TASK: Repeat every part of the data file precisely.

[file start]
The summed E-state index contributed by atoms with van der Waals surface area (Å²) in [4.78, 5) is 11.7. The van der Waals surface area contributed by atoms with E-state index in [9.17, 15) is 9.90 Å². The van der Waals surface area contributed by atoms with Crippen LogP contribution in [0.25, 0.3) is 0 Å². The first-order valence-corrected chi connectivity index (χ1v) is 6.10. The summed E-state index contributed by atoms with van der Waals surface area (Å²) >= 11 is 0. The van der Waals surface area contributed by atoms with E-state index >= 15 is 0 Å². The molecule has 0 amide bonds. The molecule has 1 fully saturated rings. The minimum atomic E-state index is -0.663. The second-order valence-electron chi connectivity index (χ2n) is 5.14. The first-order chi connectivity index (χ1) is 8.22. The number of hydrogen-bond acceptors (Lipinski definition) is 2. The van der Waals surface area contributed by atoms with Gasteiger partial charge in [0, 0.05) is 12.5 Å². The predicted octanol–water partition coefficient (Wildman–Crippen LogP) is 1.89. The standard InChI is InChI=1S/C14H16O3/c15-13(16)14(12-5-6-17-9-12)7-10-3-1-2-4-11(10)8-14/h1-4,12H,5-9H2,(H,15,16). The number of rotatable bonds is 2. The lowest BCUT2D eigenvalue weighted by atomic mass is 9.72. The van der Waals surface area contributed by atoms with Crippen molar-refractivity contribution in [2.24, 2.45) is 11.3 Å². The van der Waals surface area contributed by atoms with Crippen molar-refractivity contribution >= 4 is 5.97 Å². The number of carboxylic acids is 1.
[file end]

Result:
The summed E-state index contributed by atoms with van der Waals surface area (Å²) in [4.78, 5) is 11.7. The van der Waals surface area contributed by atoms with E-state index in [9.17, 15) is 9.90 Å². The van der Waals surface area contributed by atoms with Crippen LogP contribution in [0.25, 0.3) is 0 Å². The first-order valence-corrected chi connectivity index (χ1v) is 6.10. The summed E-state index contributed by atoms with van der Waals surface area (Å²) >= 11 is 0. The van der Waals surface area contributed by atoms with E-state index >= 15 is 0 Å². The molecule has 0 amide bonds. The molecule has 1 fully saturated rings. The minimum atomic E-state index is -0.663. The second-order valence-electron chi connectivity index (χ2n) is 5.14. The first-order chi connectivity index (χ1) is 8.22. The number of hydrogen-bond acceptors (Lipinski definition) is 2. The van der Waals surface area contributed by atoms with Gasteiger partial charge in [0, 0.05) is 12.5 Å². The predicted octanol–water partition coefficient (Wildman–Crippen LogP) is 1.89. The standard InChI is InChI=1S/C14H16O3/c15-13(16)14(12-5-6-17-9-12)7-10-3-1-2-4-11(10)8-14/h1-4,12H,5-9H2,(H,15,16). The number of rotatable bonds is 2. The lowest BCUT2D eigenvalue weighted by atomic mass is 9.72. The van der Waals surface area contributed by atoms with Crippen molar-refractivity contribution in [2.24, 2.45) is 11.3 Å². The van der Waals surface area contributed by atoms with Crippen molar-refractivity contribution >= 4 is 5.97 Å². The number of carboxylic acids is 1.